Tangentially, I see that Facebook has 550 million users and is valued at 50 billion dollars.
We seem to be reliving the dot-com boom. Anyone remember Freeserve, Dixon's free (well, local-call-cost) ISP from pre-broadband days ?
I remember around float time thinking - "£1,000 per subscriber - and no subscription fee! How in heaven's name can they be worth even a tenth of that ?". I was an early adopter, getting Web access in the early 90s (when there was no local number to dial!), but even I was only spending a few hundred pounds a year online, and I just couldn't see how Freeserve were ever going to make hundreds, let alone thousands, out of each customer. They never did.
Freeserve floated on the stock market in July 1999 (as Freeserve.com plc), at which point they had approximately 1.5 million subscribers and were valued at between £1.31bn and £1.51bn ($2.02bn and $2.34bn). By September 2000, Freeserve had more than 2 million active subscribers. This was vastly more than the incumbent telephone provider BT, something that was unique for a European ISP. Freeserve was bought by the France Télécom-owned company Wanadoo in 2000 for £1.65bn ($2.37bn).
Facebook are valued at getting on for $100 per subscriber - which subscribers include my wife and four children. No way are they currently anywhere near making that sort of money out of them. The valuation is an order of magnitude lower than 12 years back, but it's still much too high.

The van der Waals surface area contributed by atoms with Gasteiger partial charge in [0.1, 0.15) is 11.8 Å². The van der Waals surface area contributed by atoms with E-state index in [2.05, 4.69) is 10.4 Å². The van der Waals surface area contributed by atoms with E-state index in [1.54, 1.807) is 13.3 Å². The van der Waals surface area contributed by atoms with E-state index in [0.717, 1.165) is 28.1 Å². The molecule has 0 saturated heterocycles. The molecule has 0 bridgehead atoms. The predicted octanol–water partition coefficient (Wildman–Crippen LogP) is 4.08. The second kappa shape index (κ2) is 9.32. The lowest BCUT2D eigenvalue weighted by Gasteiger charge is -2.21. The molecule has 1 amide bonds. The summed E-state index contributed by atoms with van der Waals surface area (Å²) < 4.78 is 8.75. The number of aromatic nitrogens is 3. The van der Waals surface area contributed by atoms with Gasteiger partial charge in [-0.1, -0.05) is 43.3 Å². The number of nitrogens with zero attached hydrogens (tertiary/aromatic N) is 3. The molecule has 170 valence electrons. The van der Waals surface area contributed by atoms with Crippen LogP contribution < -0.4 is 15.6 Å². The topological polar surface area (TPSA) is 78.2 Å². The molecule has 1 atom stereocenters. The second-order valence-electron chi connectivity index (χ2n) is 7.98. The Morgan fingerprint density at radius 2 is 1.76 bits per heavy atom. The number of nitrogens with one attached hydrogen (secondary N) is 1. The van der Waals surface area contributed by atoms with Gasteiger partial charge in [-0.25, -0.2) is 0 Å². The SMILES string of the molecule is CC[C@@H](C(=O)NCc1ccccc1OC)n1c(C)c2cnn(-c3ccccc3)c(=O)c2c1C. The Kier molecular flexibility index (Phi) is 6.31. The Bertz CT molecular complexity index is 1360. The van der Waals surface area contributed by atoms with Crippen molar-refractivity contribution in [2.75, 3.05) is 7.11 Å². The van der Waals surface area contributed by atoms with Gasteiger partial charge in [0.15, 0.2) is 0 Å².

Does anyone know what the theory behind this valuation is ? OK, there's advertising - but IMHO that's not going to be anything like $10 p.a. per user in post-cost profit - $5 billion a year. And if that were possible, what's the likelihood that it will stay the course and not go the way of MySpace? Up to now - admittedly a short history - Internet social network sites have been popular for a few years then the buzz wears off as something new arrives. Unless Facebook can somehow capture the 'something new' - i.e. make it more likely that new entrants to social networking will choose to implement inside rather than outside Facebook (e.g. Farmville, which my daughter and her friends all played last year but have now stopped), there's a risk that it'll in its turn suffer the fate of Bebo, worth $850 million only a couple of years ago and now worth $10 million as users moved to Facebook.
Let's assume it survives, and Mark Zuckerberg becomes the Bill Gates of social networking. I still can't see it as worth $50 billion - unless they can find a way of sucking in shopping sites, like some black hole of the Web. In which case Google vs Facebook will be a battle to behold.
BTW, is it just me, or has Google become a worse search engine lately ? It doesn't seem to pick up those obscure pages that perfectly match the search criterion any more. Instead you wade through pages of link-farming guff and big commercial sites before finding what you want on page 7.